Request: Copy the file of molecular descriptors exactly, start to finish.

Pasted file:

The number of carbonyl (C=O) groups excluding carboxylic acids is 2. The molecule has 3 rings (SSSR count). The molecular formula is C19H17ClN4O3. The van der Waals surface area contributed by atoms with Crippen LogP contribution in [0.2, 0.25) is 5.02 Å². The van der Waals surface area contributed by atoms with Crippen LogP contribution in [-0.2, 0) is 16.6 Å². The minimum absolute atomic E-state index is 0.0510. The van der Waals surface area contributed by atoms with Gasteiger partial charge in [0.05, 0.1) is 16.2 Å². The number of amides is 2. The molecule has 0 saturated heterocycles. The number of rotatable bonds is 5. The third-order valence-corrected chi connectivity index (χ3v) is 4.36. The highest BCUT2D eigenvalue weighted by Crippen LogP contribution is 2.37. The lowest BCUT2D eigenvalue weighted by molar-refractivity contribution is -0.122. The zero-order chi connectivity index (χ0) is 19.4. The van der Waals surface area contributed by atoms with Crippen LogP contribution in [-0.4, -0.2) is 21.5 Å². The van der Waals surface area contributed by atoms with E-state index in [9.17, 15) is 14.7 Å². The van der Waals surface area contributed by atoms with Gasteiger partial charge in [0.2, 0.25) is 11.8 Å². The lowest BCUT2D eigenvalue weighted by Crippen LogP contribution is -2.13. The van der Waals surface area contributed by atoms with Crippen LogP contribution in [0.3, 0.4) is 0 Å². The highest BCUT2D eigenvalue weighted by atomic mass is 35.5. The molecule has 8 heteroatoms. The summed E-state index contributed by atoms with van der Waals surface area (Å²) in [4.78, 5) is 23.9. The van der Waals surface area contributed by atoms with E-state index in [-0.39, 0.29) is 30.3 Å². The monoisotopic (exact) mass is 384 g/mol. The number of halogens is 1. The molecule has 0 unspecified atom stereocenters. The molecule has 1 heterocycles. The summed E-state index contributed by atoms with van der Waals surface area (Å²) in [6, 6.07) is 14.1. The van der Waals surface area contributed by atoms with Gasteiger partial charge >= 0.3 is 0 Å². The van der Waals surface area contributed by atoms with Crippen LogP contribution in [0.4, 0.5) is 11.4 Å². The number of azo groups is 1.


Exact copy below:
The number of carbonyl (C=O) groups excluding carboxylic acids is 2. The molecule has 3 rings (SSSR count). The molecular formula is C19H17ClN4O3. The van der Waals surface area contributed by atoms with Crippen LogP contribution in [0.2, 0.25) is 5.02 Å². The van der Waals surface area contributed by atoms with Crippen LogP contribution in [-0.2, 0) is 16.6 Å². The minimum absolute atomic E-state index is 0.0510. The van der Waals surface area contributed by atoms with Gasteiger partial charge in [0.05, 0.1) is 16.2 Å². The number of amides is 2. The molecule has 0 saturated heterocycles. The number of rotatable bonds is 5. The third-order valence-corrected chi connectivity index (χ3v) is 4.36. The highest BCUT2D eigenvalue weighted by Crippen LogP contribution is 2.37. The lowest BCUT2D eigenvalue weighted by molar-refractivity contribution is -0.122. The zero-order chi connectivity index (χ0) is 19.4. The van der Waals surface area contributed by atoms with Crippen LogP contribution in [-0.4, -0.2) is 21.5 Å². The van der Waals surface area contributed by atoms with E-state index in [9.17, 15) is 14.7 Å². The van der Waals surface area contributed by atoms with Gasteiger partial charge in [0.2, 0.25) is 11.8 Å². The lowest BCUT2D eigenvalue weighted by Crippen LogP contribution is -2.13. The van der Waals surface area contributed by atoms with Crippen LogP contribution in [0.3, 0.4) is 0 Å². The highest BCUT2D eigenvalue weighted by atomic mass is 35.5. The molecule has 8 heteroatoms. The summed E-state index contributed by atoms with van der Waals surface area (Å²) in [4.78, 5) is 23.9. The van der Waals surface area contributed by atoms with E-state index in [-0.39, 0.29) is 30.3 Å². The monoisotopic (exact) mass is 384 g/mol. The number of halogens is 1. The molecule has 0 unspecified atom stereocenters. The molecule has 1 heterocycles. The summed E-state index contributed by atoms with van der Waals surface area (Å²) in [6, 6.07) is 14.1. The van der Waals surface area contributed by atoms with Gasteiger partial charge >= 0.3 is 0 Å². The van der Waals surface area contributed by atoms with Crippen LogP contribution in [0.4, 0.5) is 11.4 Å². The number of azo groups is 1.